Expository Preaching a Myth?

Leadership Journal’s “Out of Ur” blog recently ran a series of articles by Pastor David Fitch called “The Myth of Expository Preaching & the Commodification of the Word.” I found his series to be provocative and unusual. It was provocative because he forced me to think about the very heart of what I do which is expository preaching. It was unusual in that he sent a warning shot over the bow that expository preaching might be dead, even if such was not his intention. In fact he goes to some lengths to say that such is not the case but he never convinced me. His series certainly resonated with a few preachers (here, here, and here) but in the end I think he failed to deal with what expository preaching actually is or offer any constructive advice to preachers struggling with some of the issues he raises.

There is an obvious frustration resident in his tone that so much preaching falls flat and never connects with “where the people are.” Only a blind preacher would deny that such an estimation is accurate in many ways. I too have seen my share of stale sermons that never seem to go anywhere, say anything, or call for change. There have been Sundays where I was ready to resign, disgusted not with “performance” but with my handling and communication of God’s Word. However I don’t think this is a problem of method or message but one of messenger. The method of expository preaching is sound and fits most naturally with the message of Scripture. It takes into account the style, genre, and most importantly the authorial intent of the author. Contrary to some of the comments left at “Out of Ur”, expository preaching is not a myopic form of preaching that ignores the various forms of the text. There have been many misrepresentations of expository preaching and Fitch has not helped this problem by taking aim at expository preaching.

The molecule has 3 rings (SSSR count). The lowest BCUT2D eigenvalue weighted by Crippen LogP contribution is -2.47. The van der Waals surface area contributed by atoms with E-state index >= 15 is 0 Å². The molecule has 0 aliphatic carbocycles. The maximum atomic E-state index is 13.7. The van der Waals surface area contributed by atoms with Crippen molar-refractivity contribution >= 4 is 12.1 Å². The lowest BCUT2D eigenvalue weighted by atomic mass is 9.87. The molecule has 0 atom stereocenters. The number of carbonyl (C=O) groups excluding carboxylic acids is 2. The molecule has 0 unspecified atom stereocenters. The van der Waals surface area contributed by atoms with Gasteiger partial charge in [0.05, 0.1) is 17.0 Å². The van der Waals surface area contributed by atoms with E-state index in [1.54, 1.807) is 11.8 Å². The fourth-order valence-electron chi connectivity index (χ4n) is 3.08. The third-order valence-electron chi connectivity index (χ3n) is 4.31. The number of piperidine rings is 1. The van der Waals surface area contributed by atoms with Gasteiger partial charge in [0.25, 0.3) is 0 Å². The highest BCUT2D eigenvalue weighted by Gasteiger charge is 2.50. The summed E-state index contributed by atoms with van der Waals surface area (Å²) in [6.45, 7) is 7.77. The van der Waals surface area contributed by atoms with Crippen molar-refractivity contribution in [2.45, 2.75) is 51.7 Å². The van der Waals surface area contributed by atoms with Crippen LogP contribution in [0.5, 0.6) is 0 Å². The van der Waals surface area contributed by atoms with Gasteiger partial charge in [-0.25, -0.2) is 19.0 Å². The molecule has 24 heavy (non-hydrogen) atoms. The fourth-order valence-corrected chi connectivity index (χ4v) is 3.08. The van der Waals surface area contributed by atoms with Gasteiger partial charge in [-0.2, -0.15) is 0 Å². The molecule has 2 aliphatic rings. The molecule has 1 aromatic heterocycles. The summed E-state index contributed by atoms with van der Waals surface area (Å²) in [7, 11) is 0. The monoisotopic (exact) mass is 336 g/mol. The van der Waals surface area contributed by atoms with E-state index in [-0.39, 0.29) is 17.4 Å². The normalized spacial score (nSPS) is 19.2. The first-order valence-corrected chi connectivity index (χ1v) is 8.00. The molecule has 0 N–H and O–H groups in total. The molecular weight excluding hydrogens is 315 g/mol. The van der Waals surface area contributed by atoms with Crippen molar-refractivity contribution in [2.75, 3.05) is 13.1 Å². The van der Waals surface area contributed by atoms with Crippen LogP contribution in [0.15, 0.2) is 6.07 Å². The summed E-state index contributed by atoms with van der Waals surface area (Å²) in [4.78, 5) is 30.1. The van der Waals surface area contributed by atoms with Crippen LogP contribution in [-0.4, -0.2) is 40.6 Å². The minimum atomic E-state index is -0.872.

He begins with an overbold statement in the first article that begins his journey of deconstructing what he thinks is expository preaching and in the process rendering it all but a useless exploit (and yes I believe “deconstruction” is the right term to use since Fitch later pays due homage by placing a coin in the hat for Derrida). He states,

“There is a myth surrounding expository preaching among North American evangelicals. It goes like this: if the preacher follows the text more closely in his preaching, both he/she and the congregation will stay true to the Word of God. No other agendas or human wisdom will slither into the preaching. Implied is, if the preacher but applies the exegetical historical-critical skills learned in seminary and studies the text in its original language, (s)he can arrive at the meaning of the text all by him/herself. This is the mythology I believe is behind expository preaching in the evangelical world.”

My first thought is that it would have proved more constructive if Fitch worked within the framework of any number of standard definitions of expository preaching rather than resorting to improbable generalities (see his opening sentence). It might have made a good blog series to interact with some of the published definitions of expository preaching but that is not my main concern here.